Iran denounced U.S. congressional action to extend sanctions against the country as a violation of the nuclear deal it negotiated with the United States and its partners.
The sanctions, set to expire at the end of 2016, were extended for 10 years. As part of the nuclear deal, Washington is waiving certain sanctions on Iran, including provisions of the Iran Sanctions Act, in return for limitations on Iran’s nuclear activities.
Iranian President Hassan Rouhani attacked the extension as a “gross violation” of the nuclear accord and said that Iran would “firmly respond.”
The nuclear deal, known as the Joint Comprehensive Plan of Action, prohibits the United States from imposing new nuclear-related sanctions on Iran or reintroducing sanctions that were lifted as part of the deal. Proponents of the extension assert that extending the existing sanctions does not constitute new restrictions. Rep. Ed Royce (R-Calif.), the sponsor of the extension legislation, said on Dec. 15 that adoption “ensures the U.S. retains its ability to hold the [Iranian] regime accountable.”
The Obama administration maintained that the 10-year extension of the Iran Sanctions Act was unnecessary, but said the action does not violate U.S. commitments under the nuclear deal. U.S. Secretary of State John Kerry said that the extension was not necessary for accountability to the nuclear deal and that, had the act had expired, the administration “would continue to have all the authorities” needed to reimpose sanctions quickly.
Despite President Barack Obama’s assurance that the measure was not needed to snap sanctions back into place in the event of an Iranian violation of the deal, Congress overwhelmingly supported the extension. The legislation passed 419-1 in the House of Representatives on Nov. 15 and 99-0 in the Senate on Dec. 1.
The bill officially became law on Dec. 15, after Obama in a symbolic move chose not to sign it. When Congress is in session, the president has 10 days to sign or veto any legislation sent to the White House. If the president takes no action during that period, as in this case, the bill becomes law.
Kerry said that the extension “does not affect in any way the scope of the sanctions relief” nor the ability of companies to do business in Iran consistent with the nuclear deal. Kerry said he renewed the sanctions waivers required by the nuclear deal on Dec. 15, even though the existing waivers were not impacted by the Iran Sanctions Act renewal, “to ensure maximum clarity and convey to all stakeholders that the United States will continue to uphold our commitments” under the deal.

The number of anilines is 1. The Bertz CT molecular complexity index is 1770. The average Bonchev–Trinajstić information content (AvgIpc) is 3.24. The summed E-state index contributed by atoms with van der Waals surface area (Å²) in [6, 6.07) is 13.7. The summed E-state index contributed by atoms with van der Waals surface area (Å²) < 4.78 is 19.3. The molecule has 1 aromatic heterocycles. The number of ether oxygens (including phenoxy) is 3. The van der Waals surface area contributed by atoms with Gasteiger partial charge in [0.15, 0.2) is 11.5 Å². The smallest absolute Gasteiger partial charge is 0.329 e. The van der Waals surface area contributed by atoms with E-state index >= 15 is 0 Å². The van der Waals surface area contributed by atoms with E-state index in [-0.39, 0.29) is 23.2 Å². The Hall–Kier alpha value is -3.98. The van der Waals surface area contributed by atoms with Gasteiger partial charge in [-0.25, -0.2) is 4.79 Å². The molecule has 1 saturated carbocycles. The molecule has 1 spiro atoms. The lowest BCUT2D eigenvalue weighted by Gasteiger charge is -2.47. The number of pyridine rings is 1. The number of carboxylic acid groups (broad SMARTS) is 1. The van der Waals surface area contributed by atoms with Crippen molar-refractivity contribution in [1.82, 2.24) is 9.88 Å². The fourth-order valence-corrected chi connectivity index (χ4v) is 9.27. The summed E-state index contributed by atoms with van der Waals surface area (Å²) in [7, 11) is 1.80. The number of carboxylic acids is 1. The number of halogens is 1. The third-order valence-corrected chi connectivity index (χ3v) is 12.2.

President-elect Donald Trump will need to continue waiving sanctions on Iran to meet U.S. commitments under the nuclear agreement. Waivers typically last 120 or 180 days, but can be reissued early. If Kerry does not reissue the waivers before Obama leaves office, the earliest the Trump administration would need to reauthorize the waivers is mid-April.
Trump has not articulated his approach to the Iran accord since being elected president, although he criticized the “disastrous deal” on the campaign trail. His advisers have expressed a range of opinions, with some calling for scrapping the deal and others for vigorously enforcing its provisions. (See ACT, December 2016.)
Despite assertions by Obama and Kerry that the extension of the Iran Sanctions Act is consistent with U.S. obligations under the deal, Iranian officials called it a violation and took steps to respond.
Iran on Dec. 16 called for a meeting of the joint commission established by the nuclear deal to discuss the implications of the U.S. action. Any participant in the nuclear deal (China, the European Union, France, Germany, Iran, Russia, the United Kingdom, and the United States) can request a meeting of the commission at any time, and the coordinator has one week to convene the participants. That body has a working group on issues related to lifting sanctions.
Rouhani announced on Dec. 13 that Iran would begin researching and developing nuclear propulsion for marine vessels. Specifically, he called for the Atomic Energy Organization of Iran (AEOI) to “plan the design and construction of a nuclear propeller to be used in marine transportation.” White House Spokesperson Josh Earnest said the announcement “does not run counter” to the deal.
Ali Akbar Salehi, head of the AEOI, said he discussed the plans with International Atomic Energy Agency (IAEA) Director-General Yukiya Amano during Amano’s visit to Tehran on Dec. 18. Salehi said the work on marine propulsion will be conducted within the framework of the nuclear deal and consistently with IAEA safeguards.
Salehi said he spoke with Amano about how the project will fit within the IAEA framework. The IAEA statement on the meeting confirmed that Amano sought clarification about Iran’s plans for marine nuclear reactor research.
Under the nuclear deal with the United States and other world powers, Iran is prohibited from enriching uranium to a level higher than 3.67 percent for 15 years. Naval nuclear reactors typically require fuel with a higher level of uranium enrichment. China, for instance, operates naval reactors with uranium enriched to 5 percent, and the United States uses weapons-grade enriched uranium (greater than 90 percent) for its naval reactors.